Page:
The Puerto Rican government admitted in a report that more than 1,400 people
died in the catastrophic aftermath of Hurricane María, an estimate much higher than the official death toll of 64 fatalities.
The New York Times
reports the U.S. territory released that number in a draft plan to Congress requesting $139 billion in reconstruction funds.
"Although the official death count from the Puerto Rico Department of Public Safety was initially 64, the toll appears to be much higher," the draft report
said. "On June 13, the Government of Puerto Rico revealed that there were 1,427 more deaths in the four months after the hurricanes than normal (based on the previous four years), and it will update the official count after a George Washington University study is completed."
The draft report also acknowledges a Harvard study
that estimated hurricane deaths ranged from about 800 to 8,500 – with many fatalities due to delayed or interrupted health care in the months after the Sept. 20 storm.
The Puerto Rican government and the Trump administration have been highly criticized for the downplaying the number of fatalities. When President Donald Trump visited the island in October after the hurricane, he bragged that the death toll at the time was only 16 people, compared to the thousands who had died after Hurricane Katrina, according to the Washington Post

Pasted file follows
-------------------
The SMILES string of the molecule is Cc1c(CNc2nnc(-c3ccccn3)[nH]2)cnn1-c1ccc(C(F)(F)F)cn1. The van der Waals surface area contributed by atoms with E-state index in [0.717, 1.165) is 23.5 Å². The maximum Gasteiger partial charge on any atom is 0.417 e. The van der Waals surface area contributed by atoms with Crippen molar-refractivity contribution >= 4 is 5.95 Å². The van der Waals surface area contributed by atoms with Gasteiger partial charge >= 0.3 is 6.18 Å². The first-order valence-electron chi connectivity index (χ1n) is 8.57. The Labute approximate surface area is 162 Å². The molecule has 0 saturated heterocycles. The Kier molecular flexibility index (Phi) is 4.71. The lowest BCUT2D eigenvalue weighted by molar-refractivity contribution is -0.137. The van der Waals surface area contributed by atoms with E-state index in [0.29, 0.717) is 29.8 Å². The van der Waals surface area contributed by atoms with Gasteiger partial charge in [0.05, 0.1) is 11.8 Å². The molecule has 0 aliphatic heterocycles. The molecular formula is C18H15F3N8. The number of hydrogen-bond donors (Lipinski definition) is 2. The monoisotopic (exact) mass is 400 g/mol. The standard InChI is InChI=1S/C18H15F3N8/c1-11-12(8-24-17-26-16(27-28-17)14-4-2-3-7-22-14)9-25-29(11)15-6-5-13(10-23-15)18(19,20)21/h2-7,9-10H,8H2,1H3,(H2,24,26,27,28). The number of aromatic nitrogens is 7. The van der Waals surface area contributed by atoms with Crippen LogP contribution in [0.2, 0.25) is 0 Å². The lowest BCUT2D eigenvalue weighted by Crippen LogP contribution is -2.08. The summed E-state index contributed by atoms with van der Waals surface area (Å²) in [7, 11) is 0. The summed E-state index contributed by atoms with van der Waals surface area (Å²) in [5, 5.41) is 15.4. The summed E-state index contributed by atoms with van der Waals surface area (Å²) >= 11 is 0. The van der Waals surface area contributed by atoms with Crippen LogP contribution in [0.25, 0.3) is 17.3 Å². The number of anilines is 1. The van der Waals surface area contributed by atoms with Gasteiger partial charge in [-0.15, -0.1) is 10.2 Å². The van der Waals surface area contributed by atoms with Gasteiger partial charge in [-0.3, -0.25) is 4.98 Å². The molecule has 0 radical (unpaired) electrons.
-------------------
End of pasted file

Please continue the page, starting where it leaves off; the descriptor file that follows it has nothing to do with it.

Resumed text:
"Every death is a horror," Trump said. "But if you look at a real catastrophe like [Hurricane] Katrina, and you look at the tremendous hundreds and hundreds and hundreds of people that died, and you look at what happened here with … You can be very proud of all of your people, all of our people working together. Sixteen versus literally thousands of people."
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